Psychoactive substances obtained from Cannabis sativa or Indian hemp, they are the oldest euphoriants. Also called marijuana, these substances do not usually result in physical DEPENDENCE but chronic abuse leads to passivity, apathy and inertia. Acute adverse eﬀects include transient panic reactions and toxic psychoses. The panic reactions are characterised by anxiety, helplessness and loss of control and may be accompanied by ﬂorid paranoid thoughts and hallucinations. The toxic psychoses are characterised by the sudden onset of confusion and visual hallucinations. Even at lower doses, cannabis products can precipitate functional psychoses in vulnerable individuals. The acute physical manifestations of short-term cannabis abuse are conjunctival suﬀusion and tachycardia.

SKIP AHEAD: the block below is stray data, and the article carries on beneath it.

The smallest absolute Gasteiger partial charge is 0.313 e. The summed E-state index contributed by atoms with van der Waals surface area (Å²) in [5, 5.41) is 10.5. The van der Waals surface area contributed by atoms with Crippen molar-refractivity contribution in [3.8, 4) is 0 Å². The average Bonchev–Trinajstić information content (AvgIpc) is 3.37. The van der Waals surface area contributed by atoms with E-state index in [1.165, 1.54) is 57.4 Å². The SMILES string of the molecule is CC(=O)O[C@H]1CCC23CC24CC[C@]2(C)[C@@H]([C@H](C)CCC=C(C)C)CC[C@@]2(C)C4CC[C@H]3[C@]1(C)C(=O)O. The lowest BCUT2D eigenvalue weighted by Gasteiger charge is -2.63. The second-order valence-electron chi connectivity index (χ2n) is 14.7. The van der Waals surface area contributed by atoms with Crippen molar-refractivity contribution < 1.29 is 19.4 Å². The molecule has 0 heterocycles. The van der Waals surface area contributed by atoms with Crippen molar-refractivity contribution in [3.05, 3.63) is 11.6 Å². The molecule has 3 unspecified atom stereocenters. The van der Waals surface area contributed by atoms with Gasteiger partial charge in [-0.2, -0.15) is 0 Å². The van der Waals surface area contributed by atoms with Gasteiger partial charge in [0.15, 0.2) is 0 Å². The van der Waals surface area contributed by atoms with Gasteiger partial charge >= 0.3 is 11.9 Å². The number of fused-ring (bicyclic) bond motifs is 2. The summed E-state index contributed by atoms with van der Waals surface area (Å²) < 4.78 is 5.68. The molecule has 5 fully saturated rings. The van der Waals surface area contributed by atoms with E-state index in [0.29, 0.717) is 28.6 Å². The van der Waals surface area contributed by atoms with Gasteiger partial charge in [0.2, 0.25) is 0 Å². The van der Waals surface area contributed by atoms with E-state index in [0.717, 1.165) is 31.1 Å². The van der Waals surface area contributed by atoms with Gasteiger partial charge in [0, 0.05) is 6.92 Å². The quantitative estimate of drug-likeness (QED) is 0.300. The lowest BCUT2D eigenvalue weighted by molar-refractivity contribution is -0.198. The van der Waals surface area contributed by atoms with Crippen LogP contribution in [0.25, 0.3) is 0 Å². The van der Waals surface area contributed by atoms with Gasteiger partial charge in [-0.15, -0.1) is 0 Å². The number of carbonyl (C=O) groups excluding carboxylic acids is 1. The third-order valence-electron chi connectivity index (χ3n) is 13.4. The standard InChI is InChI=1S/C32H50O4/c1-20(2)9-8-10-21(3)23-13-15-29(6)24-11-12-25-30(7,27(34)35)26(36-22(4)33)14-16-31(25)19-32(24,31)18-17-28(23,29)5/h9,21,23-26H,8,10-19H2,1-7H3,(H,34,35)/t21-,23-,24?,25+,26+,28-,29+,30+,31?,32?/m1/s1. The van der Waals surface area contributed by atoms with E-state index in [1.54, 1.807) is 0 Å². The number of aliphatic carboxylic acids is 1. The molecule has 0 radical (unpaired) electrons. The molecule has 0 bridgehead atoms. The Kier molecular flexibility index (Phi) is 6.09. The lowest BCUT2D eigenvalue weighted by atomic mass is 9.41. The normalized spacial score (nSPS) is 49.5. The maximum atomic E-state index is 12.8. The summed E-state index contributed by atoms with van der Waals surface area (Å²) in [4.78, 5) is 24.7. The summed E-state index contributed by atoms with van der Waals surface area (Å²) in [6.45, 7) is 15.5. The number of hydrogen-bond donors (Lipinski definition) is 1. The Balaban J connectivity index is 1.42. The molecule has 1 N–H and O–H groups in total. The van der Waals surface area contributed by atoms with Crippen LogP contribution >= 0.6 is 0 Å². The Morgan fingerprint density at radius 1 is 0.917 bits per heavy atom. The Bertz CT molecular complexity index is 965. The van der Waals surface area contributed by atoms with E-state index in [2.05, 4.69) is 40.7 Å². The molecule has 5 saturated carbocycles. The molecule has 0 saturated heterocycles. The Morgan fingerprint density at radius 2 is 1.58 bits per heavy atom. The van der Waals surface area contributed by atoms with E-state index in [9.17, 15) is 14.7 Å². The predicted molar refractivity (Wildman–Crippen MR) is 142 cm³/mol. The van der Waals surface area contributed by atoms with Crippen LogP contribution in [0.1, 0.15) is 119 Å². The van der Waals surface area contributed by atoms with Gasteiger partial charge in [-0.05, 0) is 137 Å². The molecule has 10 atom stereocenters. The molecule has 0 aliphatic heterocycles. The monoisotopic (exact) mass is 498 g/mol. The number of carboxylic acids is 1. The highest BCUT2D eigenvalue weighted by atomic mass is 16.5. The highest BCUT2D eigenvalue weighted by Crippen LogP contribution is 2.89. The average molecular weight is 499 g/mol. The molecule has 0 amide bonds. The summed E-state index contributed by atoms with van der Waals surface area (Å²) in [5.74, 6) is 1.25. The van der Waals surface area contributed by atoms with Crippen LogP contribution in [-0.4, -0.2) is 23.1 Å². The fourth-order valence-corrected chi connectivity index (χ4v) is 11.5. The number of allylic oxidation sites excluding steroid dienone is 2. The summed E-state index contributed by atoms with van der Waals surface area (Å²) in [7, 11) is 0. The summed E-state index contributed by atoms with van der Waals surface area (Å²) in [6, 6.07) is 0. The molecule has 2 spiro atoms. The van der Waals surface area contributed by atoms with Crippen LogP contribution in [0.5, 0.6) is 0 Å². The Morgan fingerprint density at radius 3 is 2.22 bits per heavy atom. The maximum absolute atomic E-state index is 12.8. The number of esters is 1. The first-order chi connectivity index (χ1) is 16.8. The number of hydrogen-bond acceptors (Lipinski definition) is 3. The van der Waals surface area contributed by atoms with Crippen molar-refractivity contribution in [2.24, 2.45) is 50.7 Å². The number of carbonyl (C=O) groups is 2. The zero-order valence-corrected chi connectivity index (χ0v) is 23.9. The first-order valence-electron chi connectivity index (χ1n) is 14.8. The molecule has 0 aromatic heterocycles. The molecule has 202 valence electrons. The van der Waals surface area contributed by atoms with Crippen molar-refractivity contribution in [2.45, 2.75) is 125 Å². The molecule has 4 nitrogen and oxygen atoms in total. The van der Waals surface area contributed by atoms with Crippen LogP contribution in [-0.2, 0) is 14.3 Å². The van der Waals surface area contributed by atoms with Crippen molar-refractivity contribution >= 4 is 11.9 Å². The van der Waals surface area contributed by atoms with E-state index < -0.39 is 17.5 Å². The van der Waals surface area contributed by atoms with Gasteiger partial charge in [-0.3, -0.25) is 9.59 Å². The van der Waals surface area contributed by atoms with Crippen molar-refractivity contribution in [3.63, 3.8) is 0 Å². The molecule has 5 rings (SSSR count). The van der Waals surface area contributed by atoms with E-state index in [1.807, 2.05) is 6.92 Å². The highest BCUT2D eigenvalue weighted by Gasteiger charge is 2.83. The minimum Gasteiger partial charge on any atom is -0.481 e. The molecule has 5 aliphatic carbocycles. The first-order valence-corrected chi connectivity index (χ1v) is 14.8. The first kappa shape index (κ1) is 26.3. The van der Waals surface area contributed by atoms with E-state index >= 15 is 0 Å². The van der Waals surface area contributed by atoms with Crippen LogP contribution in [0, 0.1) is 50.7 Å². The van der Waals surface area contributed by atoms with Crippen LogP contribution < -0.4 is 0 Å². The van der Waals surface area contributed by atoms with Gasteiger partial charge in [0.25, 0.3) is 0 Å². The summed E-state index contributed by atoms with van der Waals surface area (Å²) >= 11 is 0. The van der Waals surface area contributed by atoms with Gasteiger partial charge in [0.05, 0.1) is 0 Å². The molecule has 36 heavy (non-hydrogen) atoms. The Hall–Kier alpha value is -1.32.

The chopped leaves are usually smoked but can be eaten in food or taken as tea. The active ingredient is tetrahydrocannibol. There is much public debate in western countries over the social use of cannabis: it is illegal to possess or supply the substance in the United Kingdom, but nevertheless cannabis is quite widely used. Cannabis is classiﬁed as a Schedule 1 drug under the Misuse of Drugs Act 1971 and has not oﬃcially been used medicinally – despite some claims that it is helpful in ameliorating painful symptoms in certain serious chronic diseases such as multiple sclerosis. A related agent, NABILONE, is a synthetic cannabinoid licenced for use in treating nausea and vomiting caused by CYTOTOXIC drugs.